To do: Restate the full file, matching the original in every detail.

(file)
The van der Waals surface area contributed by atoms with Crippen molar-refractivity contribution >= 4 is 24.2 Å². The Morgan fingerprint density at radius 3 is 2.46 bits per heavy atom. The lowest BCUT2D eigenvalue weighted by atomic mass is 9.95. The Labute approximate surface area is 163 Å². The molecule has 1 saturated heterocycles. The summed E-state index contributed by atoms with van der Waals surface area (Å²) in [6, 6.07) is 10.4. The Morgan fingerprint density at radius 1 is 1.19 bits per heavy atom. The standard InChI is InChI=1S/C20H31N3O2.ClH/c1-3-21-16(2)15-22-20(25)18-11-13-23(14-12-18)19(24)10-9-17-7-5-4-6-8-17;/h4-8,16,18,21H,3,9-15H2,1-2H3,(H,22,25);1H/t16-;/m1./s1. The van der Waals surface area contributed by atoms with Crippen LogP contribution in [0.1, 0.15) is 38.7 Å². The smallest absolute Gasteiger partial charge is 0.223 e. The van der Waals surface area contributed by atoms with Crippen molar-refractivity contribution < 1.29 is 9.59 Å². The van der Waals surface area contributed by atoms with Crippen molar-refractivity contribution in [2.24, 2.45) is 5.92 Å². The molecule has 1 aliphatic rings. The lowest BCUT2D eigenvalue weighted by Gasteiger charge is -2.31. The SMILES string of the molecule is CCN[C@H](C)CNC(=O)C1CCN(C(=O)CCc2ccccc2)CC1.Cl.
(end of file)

The van der Waals surface area contributed by atoms with Crippen molar-refractivity contribution >= 4 is 24.2 Å². The Morgan fingerprint density at radius 3 is 2.46 bits per heavy atom. The lowest BCUT2D eigenvalue weighted by atomic mass is 9.95. The Labute approximate surface area is 163 Å². The molecule has 1 saturated heterocycles. The summed E-state index contributed by atoms with van der Waals surface area (Å²) in [6, 6.07) is 10.4. The Morgan fingerprint density at radius 1 is 1.19 bits per heavy atom. The standard InChI is InChI=1S/C20H31N3O2.ClH/c1-3-21-16(2)15-22-20(25)18-11-13-23(14-12-18)19(24)10-9-17-7-5-4-6-8-17;/h4-8,16,18,21H,3,9-15H2,1-2H3,(H,22,25);1H/t16-;/m1./s1. The van der Waals surface area contributed by atoms with Crippen LogP contribution in [0.1, 0.15) is 38.7 Å². The smallest absolute Gasteiger partial charge is 0.223 e. The van der Waals surface area contributed by atoms with Crippen molar-refractivity contribution < 1.29 is 9.59 Å². The van der Waals surface area contributed by atoms with Crippen molar-refractivity contribution in [2.24, 2.45) is 5.92 Å². The molecule has 1 aliphatic rings. The lowest BCUT2D eigenvalue weighted by Gasteiger charge is -2.31. The SMILES string of the molecule is CCN[C@H](C)CNC(=O)C1CCN(C(=O)CCc2ccccc2)CC1.Cl.